Jul 07, 2015 at 5:17 PM

  • Snooth User: Beachblues
    687490 26

    If I find the bottles priced out of sight, I go with a glass or aye two.
    That being said, a lot of times you can get a taste of a wine before ordering a bottle to be sure you will enjoy it.

    Jul 07, 2015 at 8:35 PM

  • I NEVER let a somm intimidate me! I probably know almost as much as they do and more importantly, I KNOW WHAT I LIKE! I might ask a question about a particular wine or ask for their opinion on which of two wines is the best choice in the moment, but I never feel the least stress in their presence.

    Jul 07, 2015 at 10:16 PM

  • Very informative information an commentary to assist in w.ine selection which obvious.lybleads to major enjoyment

    Jul 07, 2015 at 10:30 PM

  • Snooth User: steve666
    392767 156

    I get so much bad advice from waiters and wine stewards that I generally do not ask. I always bring my own wine and in Northern California I have never been told I couldn't do so except at a place that had no license. My wine collection is rather middle class, but having a collection allows me to drink 2001, 2004, 2005 Riojas, rather than 2010-2013, or 2001-2008 Tuscans, rather than 2010 to 2013. No need to buy expensive wines, just wines you like that are likely to improve with age, and almost all do improve.

    Jul 08, 2015 at 12:55 AM

  • I have to agree with Pamela2. Personally, I want the wine list and my friends usually defer. Unless there is a wine I know and love at a price I can afford, I usually ask for the sommelier's advice. I find that 9 times out of ten they are friendly and informative and most do not try to push a more expensive wine than I can afford. I have had some really delicious pairings and broadened my understanding of regions (particularly in France!) of which I had no knowledge.

    Jul 08, 2015 at 10:25 AM

  • Snooth User: Karen Wall
    1891503 20

    A note to restaurants that post their wine list on their website: Keep It Updated! I can't tell you the number of times we've reviewed a restaurant's wine list only to find that what was shown online doesn't even resemble the list in the restaurant. This results in disappointment and a poor first impression.

    Jul 08, 2015 at 7:02 PM

  • My spouse and I never let the Somm intimidate us. If faced with a leather-bound tome, we may peruse it for favorites, but usually ask for something to complement our food in our price range. I don't ever recall being disappointed.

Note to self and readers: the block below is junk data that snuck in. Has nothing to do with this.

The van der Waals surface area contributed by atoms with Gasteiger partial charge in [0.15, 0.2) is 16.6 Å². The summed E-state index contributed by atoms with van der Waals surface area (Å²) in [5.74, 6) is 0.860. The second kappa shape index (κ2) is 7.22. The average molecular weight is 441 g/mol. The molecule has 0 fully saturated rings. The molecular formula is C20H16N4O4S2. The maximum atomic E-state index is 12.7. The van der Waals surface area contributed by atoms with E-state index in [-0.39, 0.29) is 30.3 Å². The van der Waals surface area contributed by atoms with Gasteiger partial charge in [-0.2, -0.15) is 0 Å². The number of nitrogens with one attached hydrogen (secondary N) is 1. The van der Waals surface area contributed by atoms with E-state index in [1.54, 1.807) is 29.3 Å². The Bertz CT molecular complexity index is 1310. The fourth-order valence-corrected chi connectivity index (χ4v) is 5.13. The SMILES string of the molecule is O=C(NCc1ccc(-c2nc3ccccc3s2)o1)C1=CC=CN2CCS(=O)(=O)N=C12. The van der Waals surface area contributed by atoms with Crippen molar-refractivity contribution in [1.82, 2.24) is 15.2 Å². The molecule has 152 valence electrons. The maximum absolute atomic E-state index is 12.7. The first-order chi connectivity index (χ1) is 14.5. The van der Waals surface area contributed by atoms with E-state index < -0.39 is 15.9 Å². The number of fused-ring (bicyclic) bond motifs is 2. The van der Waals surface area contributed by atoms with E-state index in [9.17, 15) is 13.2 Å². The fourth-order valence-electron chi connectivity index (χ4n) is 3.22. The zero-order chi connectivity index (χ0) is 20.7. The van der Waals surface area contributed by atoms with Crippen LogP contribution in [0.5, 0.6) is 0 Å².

We also enjoyed the wine & food pairing at another Relais & Chateaux property, in Carmel, CA. Many unique wines (at least to us) were served.

    Jul 09, 2015 at 6:03 PM

  • I run the Torraccia del Piantavigna, a winery in Alto Piemonte in Italy. I agree totally with your comments. Even after over 20 years in Italy and many of those in the wine trade I sometimes enter a restaurant and find that there is hardly a winery on the list that I know. This is particularly true in regions which I do not often visit. Given that there are over 200,000 wineries in Italy from hundreds of different regions with thousands of grape varieties this is hardly surprising. Going it alone in Italy can be a minefield.
    The moment of selection of the wine and its tasting is for many one of the most daunting moments in life where the individual's status as an educated and sophisticated individual can be wrecked in front of a gloating public of his closest friends or business associates just when he or she is trying to make a good impression. I spend a lot of time with sommeliers and also participate at some training sessions for the various sommelier and barmen's training courses. I always try to insist that they have a proactive role. The client that picks the first wine off the list that he knows will not remember the wine experience in that restaurant, the sommelier that helps the client by introducing an outstanding local wine will make the whole meal a unique experience for everyone involved and the restaurant will draw the benefit. After all we don't need a sommelier if he is not going to give advice.
    With a growing but still little known winery from the little known areas of Ghemme and Gattinara, I am constantly confronted by restaurants and highly professional wine stores who tell me that they think my wines are wonderful but that won't buy my wine because nobody knows them. My reply is that if they are convinced of the quality the fact that nobody knows them is a huge advantage. It allows them to offer something to their clients that they haven't already tried. How else can high priced wine stores and sommeliers justify their existence if not by imparting their knowledge to those that they serve,

    Oct 02, 2015 at 7:53 AM